Elsewhere, the World Health Organisation’s Framework Convention on Tobacco Control (FCTC) – the world’s first modern-day global public health treaty – came into force in 2005.
Set up “to protect present and future generations from the devastating health, social, environmental and economic consequences of tobacco consumption and exposure to tobacco smoke”, it is signed by 177 countries accounting for 90% of the world’s population.
Along with plain packaging, it calls for smoking bans in public places, better public health education and for signatories to use “price and tax measures” to help reduce consumption.
The Framework Convention Alliance was formally established in 2003 to help develop and implement the FCTC. A live counter on its website states over 70 million people, and counting, have died from “tobacco-related diseases” since the first FCTC working group came together 15 years ago.
While this is going on, education in the developing world – where many of the biggest tobacco firms continue to sell their products to children – is improving steadily. As countries in Africa and Asia become increasingly developed, children will begin to understand that smoking is bad for you.
These regulatory factors make investment in tobacco ever-more unsustainable, according to Peter Michaelis, head of sustainable and responsible investment at Alliance Trust.
In an article for Blue & Green Investor last year, he wrote, “To own British American Tobacco or any of the other tobacco companies, you need to believe that the Framework Convention Alliance for Tobacco Control will have little impact and that the rest of the world will follow a very slow fall in the rates of smoking.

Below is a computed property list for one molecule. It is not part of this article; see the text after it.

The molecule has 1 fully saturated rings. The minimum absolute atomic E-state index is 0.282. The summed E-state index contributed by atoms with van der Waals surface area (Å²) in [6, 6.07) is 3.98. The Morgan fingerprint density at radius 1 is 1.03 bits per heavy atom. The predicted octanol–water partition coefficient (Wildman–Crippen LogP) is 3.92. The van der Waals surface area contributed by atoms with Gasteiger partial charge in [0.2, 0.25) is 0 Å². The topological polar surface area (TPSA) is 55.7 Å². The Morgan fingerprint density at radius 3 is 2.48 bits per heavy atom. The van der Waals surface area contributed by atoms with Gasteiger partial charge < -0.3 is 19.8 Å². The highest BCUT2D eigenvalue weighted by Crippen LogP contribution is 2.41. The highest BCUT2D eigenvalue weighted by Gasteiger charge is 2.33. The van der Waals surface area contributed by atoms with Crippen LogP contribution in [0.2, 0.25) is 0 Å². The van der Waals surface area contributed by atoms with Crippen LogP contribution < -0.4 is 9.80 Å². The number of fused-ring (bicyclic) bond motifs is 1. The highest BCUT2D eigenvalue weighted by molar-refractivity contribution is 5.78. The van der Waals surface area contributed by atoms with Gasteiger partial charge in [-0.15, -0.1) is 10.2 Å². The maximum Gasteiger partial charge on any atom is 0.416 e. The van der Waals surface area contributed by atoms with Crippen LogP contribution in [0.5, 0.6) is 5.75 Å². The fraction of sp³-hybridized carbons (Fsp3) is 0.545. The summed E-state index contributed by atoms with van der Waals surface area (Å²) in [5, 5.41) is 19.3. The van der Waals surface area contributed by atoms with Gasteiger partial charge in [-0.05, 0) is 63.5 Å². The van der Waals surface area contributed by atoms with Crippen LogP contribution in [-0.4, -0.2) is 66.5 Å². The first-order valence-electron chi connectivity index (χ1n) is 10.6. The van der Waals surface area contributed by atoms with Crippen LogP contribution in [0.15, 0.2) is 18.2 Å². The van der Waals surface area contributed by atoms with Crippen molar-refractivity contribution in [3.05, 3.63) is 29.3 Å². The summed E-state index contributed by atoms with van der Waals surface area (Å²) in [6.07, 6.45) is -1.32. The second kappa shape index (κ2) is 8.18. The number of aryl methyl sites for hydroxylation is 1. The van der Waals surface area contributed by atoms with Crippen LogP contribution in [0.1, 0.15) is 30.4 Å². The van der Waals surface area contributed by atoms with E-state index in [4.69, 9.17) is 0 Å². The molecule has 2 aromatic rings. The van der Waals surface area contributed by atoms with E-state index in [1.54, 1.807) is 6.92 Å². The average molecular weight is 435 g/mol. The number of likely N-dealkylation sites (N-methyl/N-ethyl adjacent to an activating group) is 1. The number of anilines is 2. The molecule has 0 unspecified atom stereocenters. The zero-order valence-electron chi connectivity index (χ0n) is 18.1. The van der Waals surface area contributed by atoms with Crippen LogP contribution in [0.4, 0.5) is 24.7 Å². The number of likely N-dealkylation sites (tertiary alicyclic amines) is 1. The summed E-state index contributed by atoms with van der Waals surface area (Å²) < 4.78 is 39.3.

“We believe there are real risks to this scenario. The FCTC shares the lessons learned by governments in the campaign to end smoking and covers 90% of the world population. We would expect much more rapid control and decline in tobacco volumes as a result.”
We are seeing tighter regulation globally and improving education in the developing world. This is leading to a growing consensus of investors believing that tobacco companies will slowly start to lose value.
Perhaps the tobacco companies themselves see this, too. Many have pumped huge amounts of money into developing e-cigarettes in recent years, for example.
However, a better way to adapt to the coming changes would be to reframe the mission of Imperial Tobacco, British American Tobacco, Philip Morris and co. These firms have some very skilled individuals and huge reach and influence globally. Why not use this expertise to deliver vital drugs to those most in need instead?
Michaelis concluded in his article, “In short: society is acting against tobacco companies and they will see their earnings decline. We are currently in a sweet spot where tobacco companies are growing. This will not last, and investors who extrapolate this growth are likely to see severe losses.”
The divestment case for tobacco is therefore – in many ways – even more incontestable than the one for fossil fuels, where many investors opt for engagement in an effort to shift a firm’s long-term priorities.
Arguing that you need to make a profit is simply not good enough anymore. Though if you are adamant about this being your sole investment mission, tobacco – given what we know – would be an unwise thing to invest in.